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Doc Bresler's Cavity Busters: A TributePhiladelphia Magazine (blog), March 27th
(Per the Inquirer obit, he also "had an extensive collection of beer memorabilia, 'which is ironic since he never had a beer in his life,' his family said.") And I knew Doc Bresler despite never seeing him, and that's because of his infomercial. I don...Read more
Featured Bar of the Week: Prince's TavernSioux City Journal, March 26th
Atmosphere: Walls are adorned with a hodge podge of beer memorabilia including an antique vintage Budweiser Clydesdales Carousel Light hanging on a chain above the bar. Autographed jerseys hang on the walls, including one from former West High ...Read more
David A. Bresler, 61, 'the kids' dentistPhilly.com, March 25th
He also had an extensive collection of beer memorabilia, "which is ironic since he never had a beer in his life," his family said. Besides his son, Dr. Bresler is survived by his wife, Sherry Fletcher; another son, Jason; daughters Rachel Bresler...Read more
How good are Trader Joe's beers? Let's peek behind the labelTampabay.com, March 25th
Unibroue also produces an annual vintage beer for TJ's, so be on the lookout. Trader Joe's ciders are quite decent. Henry Hotspur's Hard Pressed For Cider is back-sweetened with apple juice, as its clearly juice-like flavor reveals. The Newton's Folly...Read more
Beer Calendar: Colorado Craft Beer Week Continues at Denver Beer Co ...Westword, March 25th
"Guests can bring in their vintage beer items for appraisals, buy and sell, and browse through the club's collection of classic beer cans and brewery swag." The third annual Hops + Handrails Beer Fest & Rail Jam, hosted by Left Hand Brewing in Longmont...Read more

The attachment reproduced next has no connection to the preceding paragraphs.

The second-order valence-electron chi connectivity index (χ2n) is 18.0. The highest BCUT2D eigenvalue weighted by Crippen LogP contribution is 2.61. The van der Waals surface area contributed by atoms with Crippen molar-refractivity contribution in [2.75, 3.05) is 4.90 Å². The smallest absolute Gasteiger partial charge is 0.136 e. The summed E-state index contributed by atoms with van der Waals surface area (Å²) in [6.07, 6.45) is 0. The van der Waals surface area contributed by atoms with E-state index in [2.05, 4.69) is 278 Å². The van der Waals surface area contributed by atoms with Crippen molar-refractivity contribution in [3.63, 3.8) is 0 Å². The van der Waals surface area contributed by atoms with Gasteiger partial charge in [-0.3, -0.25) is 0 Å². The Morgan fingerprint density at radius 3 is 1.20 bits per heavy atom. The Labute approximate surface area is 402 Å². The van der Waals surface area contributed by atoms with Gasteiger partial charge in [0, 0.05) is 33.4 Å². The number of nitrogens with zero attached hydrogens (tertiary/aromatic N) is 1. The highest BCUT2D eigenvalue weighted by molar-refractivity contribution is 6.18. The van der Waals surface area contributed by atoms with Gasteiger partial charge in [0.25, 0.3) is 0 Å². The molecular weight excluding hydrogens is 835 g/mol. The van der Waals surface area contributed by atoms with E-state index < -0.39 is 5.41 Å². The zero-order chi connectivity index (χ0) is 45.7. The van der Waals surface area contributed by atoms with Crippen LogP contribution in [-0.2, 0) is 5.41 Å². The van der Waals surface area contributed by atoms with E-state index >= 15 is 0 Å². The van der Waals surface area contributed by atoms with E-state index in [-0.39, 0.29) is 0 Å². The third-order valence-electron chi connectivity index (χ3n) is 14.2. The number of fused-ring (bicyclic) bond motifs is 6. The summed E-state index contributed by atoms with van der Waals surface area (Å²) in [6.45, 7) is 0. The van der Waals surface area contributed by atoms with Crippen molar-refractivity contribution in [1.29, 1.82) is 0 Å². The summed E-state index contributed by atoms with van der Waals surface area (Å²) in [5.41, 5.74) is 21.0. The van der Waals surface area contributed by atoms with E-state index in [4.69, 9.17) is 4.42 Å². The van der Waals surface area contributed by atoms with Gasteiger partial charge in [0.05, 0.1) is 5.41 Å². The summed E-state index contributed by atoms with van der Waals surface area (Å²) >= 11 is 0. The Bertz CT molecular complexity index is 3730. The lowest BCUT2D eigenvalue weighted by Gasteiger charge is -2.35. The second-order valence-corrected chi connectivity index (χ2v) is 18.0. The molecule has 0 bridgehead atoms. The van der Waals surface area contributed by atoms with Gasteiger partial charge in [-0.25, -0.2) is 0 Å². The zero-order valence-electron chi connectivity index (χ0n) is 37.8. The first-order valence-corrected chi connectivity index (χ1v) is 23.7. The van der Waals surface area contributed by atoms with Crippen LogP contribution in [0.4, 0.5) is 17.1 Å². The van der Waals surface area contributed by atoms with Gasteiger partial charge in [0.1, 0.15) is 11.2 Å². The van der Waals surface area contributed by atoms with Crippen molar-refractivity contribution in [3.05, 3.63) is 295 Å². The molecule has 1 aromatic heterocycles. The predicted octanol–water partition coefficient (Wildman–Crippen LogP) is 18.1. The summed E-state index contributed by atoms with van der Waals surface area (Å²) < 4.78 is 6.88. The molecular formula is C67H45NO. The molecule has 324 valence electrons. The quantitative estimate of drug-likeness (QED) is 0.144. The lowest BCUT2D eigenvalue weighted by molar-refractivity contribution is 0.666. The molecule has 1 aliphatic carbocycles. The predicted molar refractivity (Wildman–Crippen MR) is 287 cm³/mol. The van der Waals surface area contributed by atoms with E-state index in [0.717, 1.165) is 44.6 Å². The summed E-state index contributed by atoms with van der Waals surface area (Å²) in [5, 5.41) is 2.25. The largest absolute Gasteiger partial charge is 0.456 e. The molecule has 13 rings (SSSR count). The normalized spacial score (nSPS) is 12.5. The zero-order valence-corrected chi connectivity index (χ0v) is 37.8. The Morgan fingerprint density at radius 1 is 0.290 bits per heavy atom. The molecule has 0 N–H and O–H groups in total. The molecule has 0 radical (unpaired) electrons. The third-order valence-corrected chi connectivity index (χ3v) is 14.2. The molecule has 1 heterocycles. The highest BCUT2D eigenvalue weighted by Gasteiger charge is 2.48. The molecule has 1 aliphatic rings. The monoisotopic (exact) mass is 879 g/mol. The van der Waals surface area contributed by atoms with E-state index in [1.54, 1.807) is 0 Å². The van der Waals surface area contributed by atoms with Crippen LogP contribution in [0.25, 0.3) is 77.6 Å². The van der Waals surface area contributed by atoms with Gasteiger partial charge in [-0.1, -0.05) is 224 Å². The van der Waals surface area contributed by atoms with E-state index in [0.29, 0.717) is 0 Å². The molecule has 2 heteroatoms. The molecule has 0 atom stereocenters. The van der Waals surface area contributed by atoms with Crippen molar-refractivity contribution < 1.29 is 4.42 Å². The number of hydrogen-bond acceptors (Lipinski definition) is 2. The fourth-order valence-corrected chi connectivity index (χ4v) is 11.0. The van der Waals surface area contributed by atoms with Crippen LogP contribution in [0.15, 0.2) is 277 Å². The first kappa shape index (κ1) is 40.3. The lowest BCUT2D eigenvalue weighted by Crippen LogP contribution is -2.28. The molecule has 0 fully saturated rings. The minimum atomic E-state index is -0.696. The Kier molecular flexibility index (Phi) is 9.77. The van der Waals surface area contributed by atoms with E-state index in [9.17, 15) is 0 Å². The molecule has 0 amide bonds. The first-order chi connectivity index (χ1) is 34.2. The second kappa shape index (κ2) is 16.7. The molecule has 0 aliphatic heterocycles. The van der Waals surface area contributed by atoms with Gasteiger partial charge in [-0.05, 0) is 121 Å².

Diamonds in the roughThe Daily News of Newburyport, March 23rd
The prizes were trophies made with empty, antique beer cans and old license plates that were decades removed from their original vehicles. One person was even carried on a throne by event participants after judges determined a porcelain squirrel she ...Read more
Antiques column: BrewerianaPocklington Post, March 19th
You don't have to be a collector to buy breweriana as a single item can be a focal point in a room but be warned, whereas one stone-glazed antique beer bottle may be an attractive ornament and acceptable to your other half, one from every brewery in...Read more
Vintage Beer? Aficionados Say Some Brews Taste Better With AgeNPR (blog), January 9th
In the late 1970s, a young Southern California beer enthusiast named Bill Sysak began doing something quite novel at the time. He bought cases of beer and stashed the bottles in his basement to age like wine. Over several years, Sysak discovered that ...Read more